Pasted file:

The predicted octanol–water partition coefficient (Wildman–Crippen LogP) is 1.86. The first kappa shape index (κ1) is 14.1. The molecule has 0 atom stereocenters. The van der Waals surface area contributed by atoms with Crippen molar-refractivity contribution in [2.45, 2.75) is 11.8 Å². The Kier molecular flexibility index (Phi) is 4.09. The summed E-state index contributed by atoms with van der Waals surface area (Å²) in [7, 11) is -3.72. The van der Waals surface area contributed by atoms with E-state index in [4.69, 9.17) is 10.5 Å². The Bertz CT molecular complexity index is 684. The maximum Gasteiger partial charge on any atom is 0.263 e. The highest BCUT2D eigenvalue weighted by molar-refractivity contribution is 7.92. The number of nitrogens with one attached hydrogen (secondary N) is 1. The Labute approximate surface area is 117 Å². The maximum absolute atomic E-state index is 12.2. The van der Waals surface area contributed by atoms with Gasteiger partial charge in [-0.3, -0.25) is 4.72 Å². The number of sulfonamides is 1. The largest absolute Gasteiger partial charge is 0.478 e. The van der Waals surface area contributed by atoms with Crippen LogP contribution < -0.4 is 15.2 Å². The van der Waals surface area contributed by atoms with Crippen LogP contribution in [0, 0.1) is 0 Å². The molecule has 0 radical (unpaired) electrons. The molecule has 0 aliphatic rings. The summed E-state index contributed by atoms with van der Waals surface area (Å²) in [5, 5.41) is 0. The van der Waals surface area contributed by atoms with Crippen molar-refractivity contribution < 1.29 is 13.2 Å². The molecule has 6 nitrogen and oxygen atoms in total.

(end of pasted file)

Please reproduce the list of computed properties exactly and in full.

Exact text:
The predicted octanol–water partition coefficient (Wildman–Crippen LogP) is 1.86. The first kappa shape index (κ1) is 14.1. The molecule has 0 atom stereocenters. The van der Waals surface area contributed by atoms with Crippen molar-refractivity contribution in [2.45, 2.75) is 11.8 Å². The Kier molecular flexibility index (Phi) is 4.09. The summed E-state index contributed by atoms with van der Waals surface area (Å²) in [7, 11) is -3.72. The van der Waals surface area contributed by atoms with E-state index in [4.69, 9.17) is 10.5 Å². The Bertz CT molecular complexity index is 684. The maximum Gasteiger partial charge on any atom is 0.263 e. The highest BCUT2D eigenvalue weighted by molar-refractivity contribution is 7.92. The number of nitrogens with one attached hydrogen (secondary N) is 1. The Labute approximate surface area is 117 Å². The maximum absolute atomic E-state index is 12.2. The van der Waals surface area contributed by atoms with Gasteiger partial charge in [-0.3, -0.25) is 4.72 Å². The number of sulfonamides is 1. The largest absolute Gasteiger partial charge is 0.478 e. The van der Waals surface area contributed by atoms with Crippen LogP contribution < -0.4 is 15.2 Å². The van der Waals surface area contributed by atoms with Crippen LogP contribution in [0, 0.1) is 0 Å². The molecule has 0 radical (unpaired) electrons. The molecule has 0 aliphatic rings. The summed E-state index contributed by atoms with van der Waals surface area (Å²) in [5, 5.41) is 0. The van der Waals surface area contributed by atoms with Crippen molar-refractivity contribution < 1.29 is 13.2 Å². The molecule has 6 nitrogen and oxygen atoms in total.